Well, at least General Mills thinks that Aaron Rodgers is worthy of an endorsement contract: The cereal maker is featuring the Green Bay Packers Super Bowl MVP quarterback on boxes of Wheaties for a month, along with the team’s defensive star, linebacker Clay Matthews. But only in Wisconsin.
The Wheaties deal illustrates one of the most interesting marketing twists of the new, almost-delayed season of NFL football.
Rodgers did the Walt Disney World parade thing on the day after his team’s Super Bowl victory in February, appeared on the David Letterman show and did some of the other PR duties usually attendant to a good-looking, articulate, “elite” quarterback after leading such a march to the championship.
But for some reason, Rodgers has been slow to catch on as a spokesman for national brands in the way that the league’s other top field generals, past and present, have done.[more]
Rodgers did just sign an endorsement deal with State Farm Insurance that’s apparently got a nationwide reach. But otherwise, the stuff Rodgers has been picking up mostly has been of the local variety in cheesehead land or close by, including a regional deal with Ford Trucks, a brand of which he already was a customer. And, of course, there’s that interview on the, ahem, obscure web site of the American Mustache Institute, about the handlebar-style ‘stache that Rodgers has been sporting this pre-season.
So what’s going on? For one thing, there are reports that Rodgers himself has been throttling any potential proliferation of national marketing deals for reasons that could include a desire not to flame out too quickly or a decision to focus on the football field for the time being. After all, he probably doesn’t want to repeat, at least in some ways, the “Q”-rating arc of his immediate predecessor in Green Bay, Brett Favre.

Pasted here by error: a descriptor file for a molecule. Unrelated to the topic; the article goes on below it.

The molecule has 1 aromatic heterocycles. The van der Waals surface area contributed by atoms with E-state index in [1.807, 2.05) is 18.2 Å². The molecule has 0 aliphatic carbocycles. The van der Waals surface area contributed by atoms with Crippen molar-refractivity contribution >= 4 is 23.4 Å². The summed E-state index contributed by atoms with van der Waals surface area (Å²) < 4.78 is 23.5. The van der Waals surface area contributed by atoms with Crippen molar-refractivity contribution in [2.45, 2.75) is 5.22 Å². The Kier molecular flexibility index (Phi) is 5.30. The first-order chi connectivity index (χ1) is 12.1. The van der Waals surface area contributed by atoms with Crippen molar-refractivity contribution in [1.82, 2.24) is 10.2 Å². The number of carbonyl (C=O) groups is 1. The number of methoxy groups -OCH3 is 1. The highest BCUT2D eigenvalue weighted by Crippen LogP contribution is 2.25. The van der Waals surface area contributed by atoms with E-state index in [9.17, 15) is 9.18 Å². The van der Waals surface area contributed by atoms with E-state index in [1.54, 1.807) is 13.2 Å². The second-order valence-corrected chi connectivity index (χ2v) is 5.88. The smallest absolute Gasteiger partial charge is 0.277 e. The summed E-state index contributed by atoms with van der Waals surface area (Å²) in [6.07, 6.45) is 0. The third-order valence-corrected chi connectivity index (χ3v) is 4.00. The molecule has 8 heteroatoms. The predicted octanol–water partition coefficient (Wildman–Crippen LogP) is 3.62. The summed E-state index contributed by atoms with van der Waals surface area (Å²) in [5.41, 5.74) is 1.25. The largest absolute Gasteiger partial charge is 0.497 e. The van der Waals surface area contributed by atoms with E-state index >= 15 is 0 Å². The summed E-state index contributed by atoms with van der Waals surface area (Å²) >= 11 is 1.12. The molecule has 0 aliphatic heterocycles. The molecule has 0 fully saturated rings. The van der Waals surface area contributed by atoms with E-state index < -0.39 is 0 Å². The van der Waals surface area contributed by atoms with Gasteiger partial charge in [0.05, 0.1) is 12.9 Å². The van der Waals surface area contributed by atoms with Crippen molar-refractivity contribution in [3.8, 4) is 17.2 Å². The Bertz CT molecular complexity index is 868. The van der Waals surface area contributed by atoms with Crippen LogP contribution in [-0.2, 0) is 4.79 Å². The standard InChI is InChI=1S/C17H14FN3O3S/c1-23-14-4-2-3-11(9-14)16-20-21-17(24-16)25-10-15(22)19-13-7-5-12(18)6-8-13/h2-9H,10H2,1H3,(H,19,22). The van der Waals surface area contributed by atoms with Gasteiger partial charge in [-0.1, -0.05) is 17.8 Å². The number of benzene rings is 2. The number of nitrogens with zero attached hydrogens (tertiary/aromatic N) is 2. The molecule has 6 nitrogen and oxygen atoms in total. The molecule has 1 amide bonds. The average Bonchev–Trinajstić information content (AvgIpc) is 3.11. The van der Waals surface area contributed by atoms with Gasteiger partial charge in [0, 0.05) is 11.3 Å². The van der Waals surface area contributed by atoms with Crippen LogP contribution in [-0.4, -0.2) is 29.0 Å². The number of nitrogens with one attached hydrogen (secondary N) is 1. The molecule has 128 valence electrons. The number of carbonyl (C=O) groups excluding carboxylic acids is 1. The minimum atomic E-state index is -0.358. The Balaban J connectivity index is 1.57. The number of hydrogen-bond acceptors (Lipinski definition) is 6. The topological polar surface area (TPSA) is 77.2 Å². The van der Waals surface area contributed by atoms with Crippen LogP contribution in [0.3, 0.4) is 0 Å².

Yes, the inimitable Favre, with his “gun-slinging” mentality and iron-man run at the position, achieved not only football immortality but also some pretty sweet brand deals, ranging from Wrangler to Prilosec. But by what apparently has finally marked the end of his career, Favre’s most significant endorsement was a caricature of himself, and his own indecision about retiring, in a Sears commercial for big-screen TVs.
Rodgers also may have been victimized more than any other NFL potential endorser by the four-month lockout, which left the fall marketing plans of hundreds of league-dependent brands up in the air. It’s possible that more agreements of national scope will emerge for Rodgers as the season goes on, particularly if he adds to his rising pile of on-field accomplishments.
And then there’s the fact that Rodgers doesn’t yet have the pretty-boy resume of New England Patriots quarterback Tom Brady nor the genuine acting chops of Indianapolis Colts quarterback Peyton Manning, who over the years has been a true favorite of brands ranging from Sprint to MasterCard to Gatorade to ESPN.
With Manning knocked from the Colts’ first game and possibly beyond by a lingering neck injury, might the door open further for the Rodgers brand this fall? Only his mustache knows for sure.